Since a great paradox lies beneath the universal health insurance mandate debate in both Taiwan and the U.S., Taiwan’s experience clarifying the constitutionality of its compulsory universal health insurance program might provide valuable lessons to the U.S. The goal of this Article is to provide a theoretical basis, based upon the human rights impact assessment in public health policies and a Rawlsian theory of justice, to decide whether the restriction on individual liberty imposed by Taiwan’s compulsory NHI is constitutionally justified. An analytic four-step assessment is established to evaluate the NHI’s burden on individual liberties: (1) examine the importance, legitimacy, and contents of the freedom to purchase or decline health insurance in social health programs, (2) clarify the NHI’s proposed policy purposes, (3) evaluate likely policy effectiveness, and (4) apply the “importance test,” based upon Rawls’ liberty and priority principles, to assess the trade-offs between the restricted liberty and the pursued social benefits in the case of NHI.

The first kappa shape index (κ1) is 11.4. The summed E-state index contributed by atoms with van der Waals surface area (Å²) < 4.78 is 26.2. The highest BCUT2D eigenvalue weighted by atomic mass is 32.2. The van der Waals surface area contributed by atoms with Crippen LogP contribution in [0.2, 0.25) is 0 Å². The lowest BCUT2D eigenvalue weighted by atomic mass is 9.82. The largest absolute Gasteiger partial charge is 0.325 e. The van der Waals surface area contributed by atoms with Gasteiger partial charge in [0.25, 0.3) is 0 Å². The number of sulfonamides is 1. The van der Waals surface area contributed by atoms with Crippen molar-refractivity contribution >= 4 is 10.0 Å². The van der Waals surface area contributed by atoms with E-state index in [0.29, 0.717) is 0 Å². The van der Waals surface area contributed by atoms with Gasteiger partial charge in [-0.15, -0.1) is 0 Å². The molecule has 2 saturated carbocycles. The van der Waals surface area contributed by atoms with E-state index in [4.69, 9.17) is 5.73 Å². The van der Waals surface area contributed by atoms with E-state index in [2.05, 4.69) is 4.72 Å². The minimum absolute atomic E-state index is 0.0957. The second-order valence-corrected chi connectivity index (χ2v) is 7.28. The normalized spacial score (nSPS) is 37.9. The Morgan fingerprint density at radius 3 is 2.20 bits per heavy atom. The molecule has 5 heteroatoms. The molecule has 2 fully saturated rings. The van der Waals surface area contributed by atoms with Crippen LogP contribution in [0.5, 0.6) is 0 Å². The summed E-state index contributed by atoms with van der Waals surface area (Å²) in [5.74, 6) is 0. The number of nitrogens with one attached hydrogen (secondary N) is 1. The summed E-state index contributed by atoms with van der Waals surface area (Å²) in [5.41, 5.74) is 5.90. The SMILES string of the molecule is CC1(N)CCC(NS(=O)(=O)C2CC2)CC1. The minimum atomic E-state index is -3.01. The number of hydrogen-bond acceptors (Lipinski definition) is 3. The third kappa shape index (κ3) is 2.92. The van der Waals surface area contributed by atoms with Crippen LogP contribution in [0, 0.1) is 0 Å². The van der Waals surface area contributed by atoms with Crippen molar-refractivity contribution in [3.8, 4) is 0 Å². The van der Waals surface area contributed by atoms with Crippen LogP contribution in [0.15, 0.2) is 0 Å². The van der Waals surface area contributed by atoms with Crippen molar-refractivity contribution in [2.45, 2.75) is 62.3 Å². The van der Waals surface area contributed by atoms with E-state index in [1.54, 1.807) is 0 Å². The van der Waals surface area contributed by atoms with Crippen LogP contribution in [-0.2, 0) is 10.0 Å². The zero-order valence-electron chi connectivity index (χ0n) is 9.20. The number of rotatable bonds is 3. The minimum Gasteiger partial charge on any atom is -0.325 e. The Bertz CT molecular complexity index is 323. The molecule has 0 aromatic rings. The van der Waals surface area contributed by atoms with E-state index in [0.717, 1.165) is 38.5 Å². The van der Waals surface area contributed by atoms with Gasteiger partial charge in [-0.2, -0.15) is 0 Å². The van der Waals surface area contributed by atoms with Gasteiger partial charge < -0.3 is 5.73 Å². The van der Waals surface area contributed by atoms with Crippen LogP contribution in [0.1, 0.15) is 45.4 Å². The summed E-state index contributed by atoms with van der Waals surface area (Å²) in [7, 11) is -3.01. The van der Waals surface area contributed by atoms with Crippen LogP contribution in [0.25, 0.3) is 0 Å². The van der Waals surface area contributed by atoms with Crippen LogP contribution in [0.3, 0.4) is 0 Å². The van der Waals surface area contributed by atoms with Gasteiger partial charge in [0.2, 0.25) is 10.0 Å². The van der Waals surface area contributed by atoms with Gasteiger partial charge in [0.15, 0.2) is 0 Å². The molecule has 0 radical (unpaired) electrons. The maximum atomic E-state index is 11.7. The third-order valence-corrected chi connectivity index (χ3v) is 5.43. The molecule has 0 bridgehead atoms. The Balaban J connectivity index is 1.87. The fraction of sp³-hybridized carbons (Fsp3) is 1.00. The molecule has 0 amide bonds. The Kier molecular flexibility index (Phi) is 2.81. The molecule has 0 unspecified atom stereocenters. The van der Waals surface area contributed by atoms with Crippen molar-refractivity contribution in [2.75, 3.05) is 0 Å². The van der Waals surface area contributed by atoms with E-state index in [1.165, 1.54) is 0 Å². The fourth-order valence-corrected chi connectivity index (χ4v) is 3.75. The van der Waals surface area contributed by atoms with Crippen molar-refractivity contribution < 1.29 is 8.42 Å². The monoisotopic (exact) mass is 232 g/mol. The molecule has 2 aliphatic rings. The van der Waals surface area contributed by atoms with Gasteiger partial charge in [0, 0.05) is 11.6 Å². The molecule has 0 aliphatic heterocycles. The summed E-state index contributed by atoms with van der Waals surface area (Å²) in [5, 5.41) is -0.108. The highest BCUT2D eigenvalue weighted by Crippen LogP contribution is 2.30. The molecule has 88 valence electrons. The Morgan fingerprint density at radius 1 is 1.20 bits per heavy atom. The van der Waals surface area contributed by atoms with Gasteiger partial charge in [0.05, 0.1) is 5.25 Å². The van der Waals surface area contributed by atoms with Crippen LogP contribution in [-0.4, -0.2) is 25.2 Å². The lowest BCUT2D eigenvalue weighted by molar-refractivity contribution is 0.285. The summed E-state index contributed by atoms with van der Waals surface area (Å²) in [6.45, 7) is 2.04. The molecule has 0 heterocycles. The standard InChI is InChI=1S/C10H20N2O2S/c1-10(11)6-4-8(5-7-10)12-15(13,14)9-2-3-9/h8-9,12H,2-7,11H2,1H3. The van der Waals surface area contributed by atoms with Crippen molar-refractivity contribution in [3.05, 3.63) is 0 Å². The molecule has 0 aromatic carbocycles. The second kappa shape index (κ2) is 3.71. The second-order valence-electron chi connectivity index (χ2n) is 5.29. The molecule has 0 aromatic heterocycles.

Can Compulsory Health Insurance Be Justified? An Examination of Taiwan's National Health Insurance ,
26 J.L. & Health
available at http://engagedscholarship.csuohio.edu/jlh/vol26/iss1/5